In the wake of the arrest of nine current and former FIFA officials on corruption charges, the focus has shifted to longtime FIFA president Sepp Blatter.
People are asking two questions: 1) How in the world is this guy still in power? and 2) How in the world is this guy still going ahead with a FIFA presidential election two days after the DOJ blew a hole in the side of the organisation he has controlled for two decades?
Before the arrests, Blatter was expected to win the election in a landslide. He was so confident in his candidacy that he didn’t even bother presenting a manifesto to FIFA members.
The early-morning raids in Zurich certainly introduced some uncertainty into the election, but Blatter is still expected to win.
To understand why, look no further than this post from Inside World Football’s Andrew Warshaw. In the post, Warshaw interviews Guinea-Bissau football association president Manuel Nascimento Lopes.
Nascimento Lopes was incredulous that anyone would criticise Blatter for the corruption scandal, and said he was still going to vote for him on Friday.
“I’m a Christian and this is blasphemy,” he said of the anti-Blatter rhetoric. He added this explanation:
“It’s a state conspiracy. People are always trying to knock Blatter. Africa will vote for Mr. Blatter and I will follow that. I agree at some point there has to be change but let Blatter finish his mandate and see what he does. It’s not all about the major European football countries. If you point three fingers at someone, there’s is always one you point at yourself. Tomorrow we are going to vote for Blatter. How do we know anyone else would be any better?”
In the FIFA presidential election, all 209 member federations get one vote, and majority rules. That means Nascimento Lopes’ vote on behalf of Guinea-Bissau is just as important as France’s or England’s or the United States’ vote. So while UEFA — the governing body of European federations that contains the most powerful countries in world soccer — has turned on Blatter and backed his opponent Prince Ali bin al Hussein of Jordan, all Blatter needs to do is maintain a coalition of relatively small nations in the other regions.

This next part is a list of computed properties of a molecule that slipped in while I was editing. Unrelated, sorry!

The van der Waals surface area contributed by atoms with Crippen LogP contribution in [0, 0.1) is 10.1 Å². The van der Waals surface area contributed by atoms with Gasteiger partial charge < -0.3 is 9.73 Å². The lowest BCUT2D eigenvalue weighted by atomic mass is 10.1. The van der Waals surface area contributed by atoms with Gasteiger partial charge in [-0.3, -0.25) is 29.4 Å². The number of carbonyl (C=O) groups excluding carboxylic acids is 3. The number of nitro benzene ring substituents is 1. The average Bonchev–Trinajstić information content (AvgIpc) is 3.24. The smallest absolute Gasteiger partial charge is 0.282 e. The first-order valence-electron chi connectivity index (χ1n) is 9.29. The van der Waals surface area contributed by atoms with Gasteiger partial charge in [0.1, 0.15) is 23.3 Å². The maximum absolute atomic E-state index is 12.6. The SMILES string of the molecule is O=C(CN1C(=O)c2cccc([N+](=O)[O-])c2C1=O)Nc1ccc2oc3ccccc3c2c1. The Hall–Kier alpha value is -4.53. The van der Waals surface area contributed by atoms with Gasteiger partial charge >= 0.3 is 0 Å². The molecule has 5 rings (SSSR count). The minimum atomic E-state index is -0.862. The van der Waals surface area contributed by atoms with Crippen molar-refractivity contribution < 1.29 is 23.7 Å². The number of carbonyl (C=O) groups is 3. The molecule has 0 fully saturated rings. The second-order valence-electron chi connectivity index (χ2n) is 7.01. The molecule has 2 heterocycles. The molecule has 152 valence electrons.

Small nations like Guinea-Bissau support Blatter so vigorously because under his rule they have received a relatively equal share of developmental funding from FIFA. Carl Bialik of FiveThirtyEight found that FIFA money from its two developmental programs — Goal and the Football Assistance Program — is distributed pretty much evenly, regardless of a country’s population of football pedigree. 90% of FIFA’s 209 federations received between $US1.8 million and $US2.1 million in FAP funding from 2010 to 2014.
Under Blatter, Guinea-Bissau — a nation of 1.7 million that’s ranked 132nd in the world — has received $US2.1 million in FAP funding since 2010. China received $US800,000 during that same period. For countries with vast football infrastructure like England, an extra million dollars form FIFA is nothing. But for the majority of the world, that funding is significant.
The president of the African football confederation, Issa Hayatou, said in April that all of Africa would vote for Blatter in the election. With 54 federations, that would cancel out Europe even if all 53 European federations voted for Ali. The Asian confederation is also still supporting Blatter is the wake of the scandal.
As long as Blatter controls the purse strings of FIFA funding to members and continues to deliver payments to small nations, those members will stand by him.
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